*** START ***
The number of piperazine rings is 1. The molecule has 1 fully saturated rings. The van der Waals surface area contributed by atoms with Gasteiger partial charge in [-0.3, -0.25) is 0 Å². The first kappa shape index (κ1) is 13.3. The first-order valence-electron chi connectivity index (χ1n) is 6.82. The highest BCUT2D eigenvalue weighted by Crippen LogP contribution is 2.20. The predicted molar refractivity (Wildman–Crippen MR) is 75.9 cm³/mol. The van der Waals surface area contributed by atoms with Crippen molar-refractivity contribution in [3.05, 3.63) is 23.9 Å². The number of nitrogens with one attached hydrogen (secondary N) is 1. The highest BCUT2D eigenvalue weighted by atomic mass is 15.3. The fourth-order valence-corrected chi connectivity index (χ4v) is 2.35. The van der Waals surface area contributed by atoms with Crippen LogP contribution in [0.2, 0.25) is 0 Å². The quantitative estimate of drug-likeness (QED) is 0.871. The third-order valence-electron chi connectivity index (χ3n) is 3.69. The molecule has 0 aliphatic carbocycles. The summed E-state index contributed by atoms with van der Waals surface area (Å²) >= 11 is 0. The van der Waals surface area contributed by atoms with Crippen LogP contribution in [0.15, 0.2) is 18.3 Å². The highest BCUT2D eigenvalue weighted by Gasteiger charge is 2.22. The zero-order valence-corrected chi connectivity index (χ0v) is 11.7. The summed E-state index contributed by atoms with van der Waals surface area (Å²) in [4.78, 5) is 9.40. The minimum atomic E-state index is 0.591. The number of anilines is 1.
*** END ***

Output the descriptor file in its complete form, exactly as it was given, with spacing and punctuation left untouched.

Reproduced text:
The number of piperazine rings is 1. The molecule has 1 fully saturated rings. The van der Waals surface area contributed by atoms with Gasteiger partial charge in [-0.3, -0.25) is 0 Å². The first kappa shape index (κ1) is 13.3. The first-order valence-electron chi connectivity index (χ1n) is 6.82. The highest BCUT2D eigenvalue weighted by Crippen LogP contribution is 2.20. The predicted molar refractivity (Wildman–Crippen MR) is 75.9 cm³/mol. The van der Waals surface area contributed by atoms with Crippen molar-refractivity contribution in [3.05, 3.63) is 23.9 Å². The number of nitrogens with one attached hydrogen (secondary N) is 1. The highest BCUT2D eigenvalue weighted by atomic mass is 15.3. The fourth-order valence-corrected chi connectivity index (χ4v) is 2.35. The van der Waals surface area contributed by atoms with Crippen LogP contribution in [0.2, 0.25) is 0 Å². The quantitative estimate of drug-likeness (QED) is 0.871. The third-order valence-electron chi connectivity index (χ3n) is 3.69. The molecule has 0 aliphatic carbocycles. The summed E-state index contributed by atoms with van der Waals surface area (Å²) >= 11 is 0. The van der Waals surface area contributed by atoms with Crippen LogP contribution in [0.15, 0.2) is 18.3 Å². The highest BCUT2D eigenvalue weighted by Gasteiger charge is 2.22. The zero-order valence-corrected chi connectivity index (χ0v) is 11.7. The summed E-state index contributed by atoms with van der Waals surface area (Å²) in [4.78, 5) is 9.40. The minimum atomic E-state index is 0.591. The number of anilines is 1.